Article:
He did have his medical checkup over the past few days and it shows that he is vigorous and he's healthy and all of the buzzwords you normally hear from the medical doctors but he is 79 years old.

If he's going to run for office again, he'd be the oldest person running for a second term. And there's a lot of question about whether he'd be up to it and whether he might want to be that transitional figure that he said he would be and hand the baton over to another Democrat.

Will that Democrat be his vice president who has this tough portfolio or would it be maybe his transportation secretary who has been given, you know, this very nice portfolio to go around the country, talking about the various things that Biden is doing and talk about the bipartisanship that the country has been looking for and didn't have under the past president.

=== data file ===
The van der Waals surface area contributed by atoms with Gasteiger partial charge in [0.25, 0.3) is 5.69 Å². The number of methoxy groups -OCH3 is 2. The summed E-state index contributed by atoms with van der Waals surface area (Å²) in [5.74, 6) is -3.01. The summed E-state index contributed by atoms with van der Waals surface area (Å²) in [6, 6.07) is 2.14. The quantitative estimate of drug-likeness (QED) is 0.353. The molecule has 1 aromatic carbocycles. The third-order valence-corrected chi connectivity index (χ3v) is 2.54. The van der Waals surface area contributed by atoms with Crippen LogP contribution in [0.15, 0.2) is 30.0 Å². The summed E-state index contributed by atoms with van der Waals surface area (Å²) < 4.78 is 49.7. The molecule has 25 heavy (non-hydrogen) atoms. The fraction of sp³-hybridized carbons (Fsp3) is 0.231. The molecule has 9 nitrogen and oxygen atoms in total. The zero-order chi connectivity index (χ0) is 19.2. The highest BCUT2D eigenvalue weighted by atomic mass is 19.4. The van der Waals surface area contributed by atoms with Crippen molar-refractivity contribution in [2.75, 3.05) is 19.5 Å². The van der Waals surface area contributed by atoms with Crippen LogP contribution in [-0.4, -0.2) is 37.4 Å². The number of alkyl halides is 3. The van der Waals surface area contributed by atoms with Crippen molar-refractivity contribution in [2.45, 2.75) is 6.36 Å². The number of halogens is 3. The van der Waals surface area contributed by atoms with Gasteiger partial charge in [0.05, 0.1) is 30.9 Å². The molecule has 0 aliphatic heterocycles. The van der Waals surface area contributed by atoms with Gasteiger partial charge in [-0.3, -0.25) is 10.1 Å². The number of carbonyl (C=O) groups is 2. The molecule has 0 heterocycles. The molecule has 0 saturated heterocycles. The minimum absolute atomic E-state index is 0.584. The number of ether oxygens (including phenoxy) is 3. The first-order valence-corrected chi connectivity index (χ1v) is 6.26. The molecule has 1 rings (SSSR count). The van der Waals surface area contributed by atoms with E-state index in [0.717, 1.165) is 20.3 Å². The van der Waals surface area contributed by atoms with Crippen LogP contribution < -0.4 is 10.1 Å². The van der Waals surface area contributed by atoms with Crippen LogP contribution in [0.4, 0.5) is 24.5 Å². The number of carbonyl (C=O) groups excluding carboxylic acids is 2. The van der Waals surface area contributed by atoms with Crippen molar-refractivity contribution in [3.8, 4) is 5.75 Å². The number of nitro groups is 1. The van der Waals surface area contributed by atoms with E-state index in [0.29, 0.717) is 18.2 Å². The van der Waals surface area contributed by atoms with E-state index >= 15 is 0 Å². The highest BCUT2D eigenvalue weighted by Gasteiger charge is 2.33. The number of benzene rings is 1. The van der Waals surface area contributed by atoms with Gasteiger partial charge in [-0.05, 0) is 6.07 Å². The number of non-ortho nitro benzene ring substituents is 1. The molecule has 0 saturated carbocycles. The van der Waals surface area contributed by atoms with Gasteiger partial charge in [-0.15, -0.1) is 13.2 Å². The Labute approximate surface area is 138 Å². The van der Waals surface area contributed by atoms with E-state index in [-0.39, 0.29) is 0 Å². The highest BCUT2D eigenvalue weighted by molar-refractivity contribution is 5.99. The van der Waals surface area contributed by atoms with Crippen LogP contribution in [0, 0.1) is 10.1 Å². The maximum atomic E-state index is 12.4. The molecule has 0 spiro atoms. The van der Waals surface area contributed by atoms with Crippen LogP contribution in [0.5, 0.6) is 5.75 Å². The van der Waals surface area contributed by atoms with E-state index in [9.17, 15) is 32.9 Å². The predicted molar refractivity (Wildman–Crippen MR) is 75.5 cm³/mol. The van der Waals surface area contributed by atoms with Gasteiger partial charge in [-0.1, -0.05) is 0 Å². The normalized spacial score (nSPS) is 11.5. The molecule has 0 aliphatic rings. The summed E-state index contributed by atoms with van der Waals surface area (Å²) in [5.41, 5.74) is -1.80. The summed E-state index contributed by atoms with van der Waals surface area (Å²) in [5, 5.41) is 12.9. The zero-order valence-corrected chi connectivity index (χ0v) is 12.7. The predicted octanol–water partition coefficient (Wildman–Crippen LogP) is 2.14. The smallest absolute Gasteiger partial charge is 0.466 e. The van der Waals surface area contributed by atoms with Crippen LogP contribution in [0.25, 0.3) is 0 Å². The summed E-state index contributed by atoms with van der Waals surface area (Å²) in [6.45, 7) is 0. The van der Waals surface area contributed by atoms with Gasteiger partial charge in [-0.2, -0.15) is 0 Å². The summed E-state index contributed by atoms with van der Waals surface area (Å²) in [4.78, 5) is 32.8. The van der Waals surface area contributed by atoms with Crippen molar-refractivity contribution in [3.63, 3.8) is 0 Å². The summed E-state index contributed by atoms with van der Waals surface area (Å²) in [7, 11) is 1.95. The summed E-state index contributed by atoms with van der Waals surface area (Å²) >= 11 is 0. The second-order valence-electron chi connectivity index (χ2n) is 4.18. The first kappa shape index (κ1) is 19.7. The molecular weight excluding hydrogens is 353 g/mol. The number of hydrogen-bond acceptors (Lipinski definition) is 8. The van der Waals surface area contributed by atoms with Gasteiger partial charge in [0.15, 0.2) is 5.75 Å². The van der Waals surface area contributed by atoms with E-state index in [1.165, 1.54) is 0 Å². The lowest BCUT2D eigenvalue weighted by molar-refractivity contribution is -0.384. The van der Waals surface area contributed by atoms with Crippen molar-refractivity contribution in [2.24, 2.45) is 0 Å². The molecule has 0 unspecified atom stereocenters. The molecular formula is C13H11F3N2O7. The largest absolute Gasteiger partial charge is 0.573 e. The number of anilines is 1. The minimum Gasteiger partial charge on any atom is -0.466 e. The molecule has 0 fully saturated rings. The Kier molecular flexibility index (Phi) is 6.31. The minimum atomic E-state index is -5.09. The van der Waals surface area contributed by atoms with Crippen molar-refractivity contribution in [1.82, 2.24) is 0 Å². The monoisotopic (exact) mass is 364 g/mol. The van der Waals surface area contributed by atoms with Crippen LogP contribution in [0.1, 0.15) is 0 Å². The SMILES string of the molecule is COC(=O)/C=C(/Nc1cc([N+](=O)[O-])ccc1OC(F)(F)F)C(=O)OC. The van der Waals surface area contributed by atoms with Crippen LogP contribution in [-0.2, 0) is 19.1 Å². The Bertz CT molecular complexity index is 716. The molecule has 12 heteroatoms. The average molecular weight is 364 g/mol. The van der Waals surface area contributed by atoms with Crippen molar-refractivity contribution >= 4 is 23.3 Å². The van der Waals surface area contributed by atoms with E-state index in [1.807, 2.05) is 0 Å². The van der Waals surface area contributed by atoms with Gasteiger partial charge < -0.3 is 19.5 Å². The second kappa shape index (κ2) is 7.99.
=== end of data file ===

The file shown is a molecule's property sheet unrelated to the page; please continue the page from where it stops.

That's what he campaigned for when he was running for president and now has an opportunity to sort of campaign in a way going across the country to support this bill.

COLLINS: Yes. He gets that platform but maybe it won't matter if Biden does run for re-election and this conversation gets extended for another four years.

That's it for INSIDE POLITICS SUNDAY. Join us back here every Sunday at 8:00 a.m. Eastern and the weekday show as well at Noon eastern.

Up next is "STATE OF THE UNION" with Jake Tapper and Dana Bash. And today Dana's guests include Dr. Anthony Fauci, and Virginia Lieutenant Governor-Elect Winsome Sears.

Thanks again for sharing your Sunday morning with us.